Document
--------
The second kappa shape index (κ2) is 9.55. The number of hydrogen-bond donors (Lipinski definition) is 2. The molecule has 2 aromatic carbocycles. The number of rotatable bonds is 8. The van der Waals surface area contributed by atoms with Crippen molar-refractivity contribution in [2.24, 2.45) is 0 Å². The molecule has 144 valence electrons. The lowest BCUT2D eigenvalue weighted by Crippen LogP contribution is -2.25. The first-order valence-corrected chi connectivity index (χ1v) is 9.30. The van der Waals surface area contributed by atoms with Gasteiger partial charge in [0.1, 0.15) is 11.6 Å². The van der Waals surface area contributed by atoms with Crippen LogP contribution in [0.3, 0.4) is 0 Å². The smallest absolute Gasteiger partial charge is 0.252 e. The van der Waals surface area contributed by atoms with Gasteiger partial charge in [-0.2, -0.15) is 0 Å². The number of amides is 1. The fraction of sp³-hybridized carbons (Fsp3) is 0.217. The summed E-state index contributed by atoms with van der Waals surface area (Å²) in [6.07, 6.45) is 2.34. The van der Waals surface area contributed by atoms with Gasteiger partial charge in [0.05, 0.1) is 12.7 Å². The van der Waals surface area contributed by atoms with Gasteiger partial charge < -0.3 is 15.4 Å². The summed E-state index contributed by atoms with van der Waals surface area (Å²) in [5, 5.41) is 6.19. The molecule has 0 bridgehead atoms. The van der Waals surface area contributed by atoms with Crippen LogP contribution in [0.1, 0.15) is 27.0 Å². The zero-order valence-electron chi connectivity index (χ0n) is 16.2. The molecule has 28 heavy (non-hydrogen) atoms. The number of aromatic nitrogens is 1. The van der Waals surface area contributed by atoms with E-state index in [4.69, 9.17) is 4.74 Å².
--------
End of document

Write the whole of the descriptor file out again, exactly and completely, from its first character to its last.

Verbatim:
The second kappa shape index (κ2) is 9.55. The number of hydrogen-bond donors (Lipinski definition) is 2. The molecule has 2 aromatic carbocycles. The number of rotatable bonds is 8. The van der Waals surface area contributed by atoms with Crippen molar-refractivity contribution in [2.24, 2.45) is 0 Å². The molecule has 144 valence electrons. The lowest BCUT2D eigenvalue weighted by Crippen LogP contribution is -2.25. The first-order valence-corrected chi connectivity index (χ1v) is 9.30. The van der Waals surface area contributed by atoms with Gasteiger partial charge in [0.1, 0.15) is 11.6 Å². The van der Waals surface area contributed by atoms with Crippen LogP contribution in [0.3, 0.4) is 0 Å². The smallest absolute Gasteiger partial charge is 0.252 e. The van der Waals surface area contributed by atoms with Gasteiger partial charge in [-0.2, -0.15) is 0 Å². The number of amides is 1. The fraction of sp³-hybridized carbons (Fsp3) is 0.217. The summed E-state index contributed by atoms with van der Waals surface area (Å²) in [6.07, 6.45) is 2.34. The van der Waals surface area contributed by atoms with Gasteiger partial charge in [0.05, 0.1) is 12.7 Å². The van der Waals surface area contributed by atoms with Gasteiger partial charge < -0.3 is 15.4 Å². The summed E-state index contributed by atoms with van der Waals surface area (Å²) in [5, 5.41) is 6.19. The molecule has 0 bridgehead atoms. The van der Waals surface area contributed by atoms with Crippen LogP contribution in [0.1, 0.15) is 27.0 Å². The zero-order valence-electron chi connectivity index (χ0n) is 16.2. The molecule has 28 heavy (non-hydrogen) atoms. The number of aromatic nitrogens is 1. The van der Waals surface area contributed by atoms with E-state index in [4.69, 9.17) is 4.74 Å².